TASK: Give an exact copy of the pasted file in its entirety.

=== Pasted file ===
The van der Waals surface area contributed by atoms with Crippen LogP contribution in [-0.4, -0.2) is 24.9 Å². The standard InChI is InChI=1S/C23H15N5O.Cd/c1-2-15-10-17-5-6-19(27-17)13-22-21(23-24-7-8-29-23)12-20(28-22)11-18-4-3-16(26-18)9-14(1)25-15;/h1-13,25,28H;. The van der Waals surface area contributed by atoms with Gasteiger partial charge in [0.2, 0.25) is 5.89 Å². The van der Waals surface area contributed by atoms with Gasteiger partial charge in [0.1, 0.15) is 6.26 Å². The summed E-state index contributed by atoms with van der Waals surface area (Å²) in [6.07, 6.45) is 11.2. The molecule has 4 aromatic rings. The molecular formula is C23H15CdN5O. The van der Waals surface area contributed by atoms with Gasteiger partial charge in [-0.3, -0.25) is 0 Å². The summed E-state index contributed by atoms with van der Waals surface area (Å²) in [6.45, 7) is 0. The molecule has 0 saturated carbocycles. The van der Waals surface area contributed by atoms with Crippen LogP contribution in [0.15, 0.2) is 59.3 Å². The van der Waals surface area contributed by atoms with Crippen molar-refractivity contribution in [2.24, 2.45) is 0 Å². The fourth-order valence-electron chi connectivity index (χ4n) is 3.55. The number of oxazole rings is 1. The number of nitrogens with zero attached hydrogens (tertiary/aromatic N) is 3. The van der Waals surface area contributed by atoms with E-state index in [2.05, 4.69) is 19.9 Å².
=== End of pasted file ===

The van der Waals surface area contributed by atoms with Crippen LogP contribution in [-0.4, -0.2) is 24.9 Å². The standard InChI is InChI=1S/C23H15N5O.Cd/c1-2-15-10-17-5-6-19(27-17)13-22-21(23-24-7-8-29-23)12-20(28-22)11-18-4-3-16(26-18)9-14(1)25-15;/h1-13,25,28H;. The van der Waals surface area contributed by atoms with Gasteiger partial charge in [0.2, 0.25) is 5.89 Å². The van der Waals surface area contributed by atoms with Gasteiger partial charge in [0.1, 0.15) is 6.26 Å². The summed E-state index contributed by atoms with van der Waals surface area (Å²) in [6.07, 6.45) is 11.2. The molecule has 4 aromatic rings. The molecular formula is C23H15CdN5O. The van der Waals surface area contributed by atoms with Gasteiger partial charge in [-0.3, -0.25) is 0 Å². The summed E-state index contributed by atoms with van der Waals surface area (Å²) in [6.45, 7) is 0. The molecule has 0 saturated carbocycles. The van der Waals surface area contributed by atoms with Crippen LogP contribution in [0.15, 0.2) is 59.3 Å². The van der Waals surface area contributed by atoms with Crippen molar-refractivity contribution in [2.24, 2.45) is 0 Å². The fourth-order valence-electron chi connectivity index (χ4n) is 3.55. The number of oxazole rings is 1. The number of nitrogens with zero attached hydrogens (tertiary/aromatic N) is 3. The van der Waals surface area contributed by atoms with E-state index in [2.05, 4.69) is 19.9 Å².